Jerome, the illustrious theologian and linguist we celebrate as the patron saint of translators, may have been canonized after his death, but while he trudged the earth his temper was rather unsaintly. His knack for languages was rivaled only by a talent for attracting trouble and making adversaries, often going several rounds with them regarding religious and linguistic issues.

His story is documented in the prolific correspondence he maintained with other elite thinkers of his time. Among the recipients of his missives were Saint Augustine, Popes Damasus and Epiphanius, and Jerome’s longtime friend, the Roman Senator Pammachius.

To the latter he addressed one particular epistle that would be eternalized as the Magna Carta for translators. In the text, Jerome defends himself from the affronts of another reputable translator, Tyrannius Rufinus, who accused him of infidelity in rendering into Latin a letter from Pope Epiphanius to Bishop John. Given the Pope’s reputation and the purity of his style, that letter was “wanted in all of Palestine, by the ignorant and the educated alike.”

The translation in question had been commissioned by Eusebio de Cremona, “a man of no small estimation,” yet unacquainted with the Greek language. At his special request, Jerome acquiesced to “simplifying the argument” to make it more readily intelligible, and delivered the translation with the disclaimer that it be kept private. A year and a half later, Jerome’s detractors, allegedly incited by Rufinus, managed to usurp the text and publicize it as a display of translator’s neglect or mischief.

The Letter to Pammachius

The Letter to Pammachius was a passionate legal defense. An irate Jerome distills his anger through a series of examples to emphasize that even the prophets and evangelists did at times detach from a literal interpretation of the scriptures. This allowed for stylistic adaptations that, although foreign, never compromised or belittled the sincerity of their purpose. The Letter to Pammachius stands out for the richness of its content and style. It is the ultimate affirmation of Jerome’s erudition and competence as a translator and a vehement defense of good translating, which, he argues, must “render sense for sense, not word for word.” It also sheds light on the ubiquitous criticism, spite, resentment, and other inimical feelings shared by Jerome’s peers, which he seldom failed to reciprocate.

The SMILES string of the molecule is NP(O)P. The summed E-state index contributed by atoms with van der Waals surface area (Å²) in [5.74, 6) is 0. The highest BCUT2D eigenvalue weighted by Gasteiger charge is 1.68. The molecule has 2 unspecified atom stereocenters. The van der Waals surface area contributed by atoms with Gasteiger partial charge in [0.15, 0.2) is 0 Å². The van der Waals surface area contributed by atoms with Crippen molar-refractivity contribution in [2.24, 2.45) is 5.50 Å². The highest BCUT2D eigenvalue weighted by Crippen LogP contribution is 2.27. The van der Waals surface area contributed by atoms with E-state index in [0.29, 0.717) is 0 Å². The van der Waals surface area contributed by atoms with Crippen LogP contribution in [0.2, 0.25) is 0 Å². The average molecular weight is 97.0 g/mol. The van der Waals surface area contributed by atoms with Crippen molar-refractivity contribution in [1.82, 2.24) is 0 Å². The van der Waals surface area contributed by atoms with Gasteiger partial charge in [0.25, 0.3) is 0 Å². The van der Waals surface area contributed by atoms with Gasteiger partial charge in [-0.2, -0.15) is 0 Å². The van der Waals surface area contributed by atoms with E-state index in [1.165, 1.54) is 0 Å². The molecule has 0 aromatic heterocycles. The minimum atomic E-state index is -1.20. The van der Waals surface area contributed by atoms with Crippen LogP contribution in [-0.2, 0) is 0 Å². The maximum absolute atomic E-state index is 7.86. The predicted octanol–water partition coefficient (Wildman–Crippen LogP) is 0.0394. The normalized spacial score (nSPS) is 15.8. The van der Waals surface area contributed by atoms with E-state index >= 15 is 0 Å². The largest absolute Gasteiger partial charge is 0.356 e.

Sixteen centuries later, not everything has changed. Criticism and translation continue to walk hand in hand. Online and off, within the interpreting booth or beyond its confines, critics abound and supporters are hard to come by. In interpreting, particularly, this chronic lack of constructive feedback, coupled with an absence of objective assessment parameters, fuels a peculiar and vicious cycle where interpreters often gauge their performance relative to that of their booth mates. In such circumstances, criticism becomes the tool of choice for an instant ego boost. Pushing others down is the quickest way to feel good about ourselves, creating an easy platform on which to stand tall.

It doesn’t help when one considers that the noble craft of simultaneous interpreting came to the fore in the wake of World War II, on a continent devastated by the banalization of violence. So widespread and unprecedented had been the nature and reach of the atrocities perpetrated that a new word had to be minted to qualify them: genocide.

Despite the mounting empirical evidence and the unflattering historical roots for such belligerent disposition, the animosity experienced and spread by Jerome, and the ripples it might have sent across time, need not be replicated ad infinitum in our stuffy glassy booths or among our peers. Peace can and should be restored. In fact, it is long overdue.

Now, talking about peace is tricky, and it doesn’t take much to come off as righteous, pompous, or silly. It all sounds grand and out of reach. Yet, the type of peace we’re aiming for here—collegiality—is easy enough to reinstate. All it takes is an iota of self-awareness and an extra vigilant disposition. To try and make it less abstract, here are five detox strategies you can take to start transcending Jerome’s legacy:

  1. Focus on the positive. Look for and praise the types of behavior you’d like to see more of. What we concentrate on grows.
  2. Pay it forward. Pave the way for more positivity by being the first to offer encouragement and compliments. Do so unconditionally as well as sincerely.
  3. Make no excuses. We all have bad days. Own your occasional shortcomings. Offer no justification and don’t look for consolation in somebody else’s actual or projected poor performance. Review the experience honestly in search of pointers as to what might have tripped you up. Then fix it.
  4. Shrug it off. If a frustrated colleague finds fault with you or criticizes your performance, take the high road. If there is any truth to what they’re saying, consider Step 3 above, and thank him or her.
  5. Cut yourself some slack. Translation is, by design, an imprecise exercise. In our business, perfection is not only elusive but outright unattainable. Do your best and forget the rest. By acknowledging and accepting your own limitations you become more tolerant toward others

Adhering to the steps above will not make you a saint in the afterlife, but it will certainly warrant you a better experience in the here-and-now.

As for Jerome, learn to love him for his invaluable contribution to our craft and for thinking some of the hard problems through way before us. As to anything else, don’t get involved. Leave it for Jerome and Rufinus to settle in eternity.

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Have you ever tried any of the tips suggested here?
Were you familiar with the story of Jerome?
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